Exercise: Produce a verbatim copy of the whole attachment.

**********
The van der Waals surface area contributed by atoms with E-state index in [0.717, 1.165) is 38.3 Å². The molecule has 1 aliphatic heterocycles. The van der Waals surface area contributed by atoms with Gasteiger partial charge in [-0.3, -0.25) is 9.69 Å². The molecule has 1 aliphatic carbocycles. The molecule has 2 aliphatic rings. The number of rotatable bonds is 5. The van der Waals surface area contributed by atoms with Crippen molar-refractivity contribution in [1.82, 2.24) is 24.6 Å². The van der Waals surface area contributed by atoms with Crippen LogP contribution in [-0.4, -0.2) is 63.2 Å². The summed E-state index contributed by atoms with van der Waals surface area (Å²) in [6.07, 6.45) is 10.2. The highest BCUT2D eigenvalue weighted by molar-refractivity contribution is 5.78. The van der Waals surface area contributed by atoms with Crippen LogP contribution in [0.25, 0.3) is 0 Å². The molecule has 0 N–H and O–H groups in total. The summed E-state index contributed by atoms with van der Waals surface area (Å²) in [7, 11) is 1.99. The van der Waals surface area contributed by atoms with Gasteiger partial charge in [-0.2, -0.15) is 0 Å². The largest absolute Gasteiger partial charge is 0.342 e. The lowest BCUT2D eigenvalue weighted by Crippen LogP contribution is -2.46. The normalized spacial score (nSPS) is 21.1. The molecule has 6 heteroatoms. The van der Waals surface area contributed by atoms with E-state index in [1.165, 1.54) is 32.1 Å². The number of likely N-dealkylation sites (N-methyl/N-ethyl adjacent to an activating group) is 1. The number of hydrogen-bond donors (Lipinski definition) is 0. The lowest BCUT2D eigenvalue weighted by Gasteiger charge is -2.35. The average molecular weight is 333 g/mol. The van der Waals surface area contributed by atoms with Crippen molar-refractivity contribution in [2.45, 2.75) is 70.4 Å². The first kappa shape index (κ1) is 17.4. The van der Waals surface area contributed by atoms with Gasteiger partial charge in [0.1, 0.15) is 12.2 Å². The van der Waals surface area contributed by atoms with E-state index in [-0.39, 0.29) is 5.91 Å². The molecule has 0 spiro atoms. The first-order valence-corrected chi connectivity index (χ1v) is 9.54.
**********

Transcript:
The van der Waals surface area contributed by atoms with E-state index in [0.717, 1.165) is 38.3 Å². The molecule has 1 aliphatic heterocycles. The van der Waals surface area contributed by atoms with Gasteiger partial charge in [-0.3, -0.25) is 9.69 Å². The molecule has 1 aliphatic carbocycles. The molecule has 2 aliphatic rings. The number of rotatable bonds is 5. The van der Waals surface area contributed by atoms with Crippen molar-refractivity contribution in [1.82, 2.24) is 24.6 Å². The van der Waals surface area contributed by atoms with Crippen LogP contribution in [-0.4, -0.2) is 63.2 Å². The summed E-state index contributed by atoms with van der Waals surface area (Å²) in [6.07, 6.45) is 10.2. The highest BCUT2D eigenvalue weighted by molar-refractivity contribution is 5.78. The van der Waals surface area contributed by atoms with Crippen LogP contribution in [0.25, 0.3) is 0 Å². The molecule has 0 N–H and O–H groups in total. The summed E-state index contributed by atoms with van der Waals surface area (Å²) in [7, 11) is 1.99. The van der Waals surface area contributed by atoms with Gasteiger partial charge in [-0.2, -0.15) is 0 Å². The largest absolute Gasteiger partial charge is 0.342 e. The lowest BCUT2D eigenvalue weighted by Crippen LogP contribution is -2.46. The normalized spacial score (nSPS) is 21.1. The molecule has 6 heteroatoms. The van der Waals surface area contributed by atoms with E-state index in [1.165, 1.54) is 32.1 Å². The number of likely N-dealkylation sites (N-methyl/N-ethyl adjacent to an activating group) is 1. The number of hydrogen-bond donors (Lipinski definition) is 0. The lowest BCUT2D eigenvalue weighted by Gasteiger charge is -2.35. The average molecular weight is 333 g/mol. The van der Waals surface area contributed by atoms with Crippen molar-refractivity contribution in [2.45, 2.75) is 70.4 Å². The first kappa shape index (κ1) is 17.4. The van der Waals surface area contributed by atoms with Gasteiger partial charge in [0.1, 0.15) is 12.2 Å². The van der Waals surface area contributed by atoms with E-state index in [-0.39, 0.29) is 5.91 Å². The molecule has 0 spiro atoms. The first-order valence-corrected chi connectivity index (χ1v) is 9.54.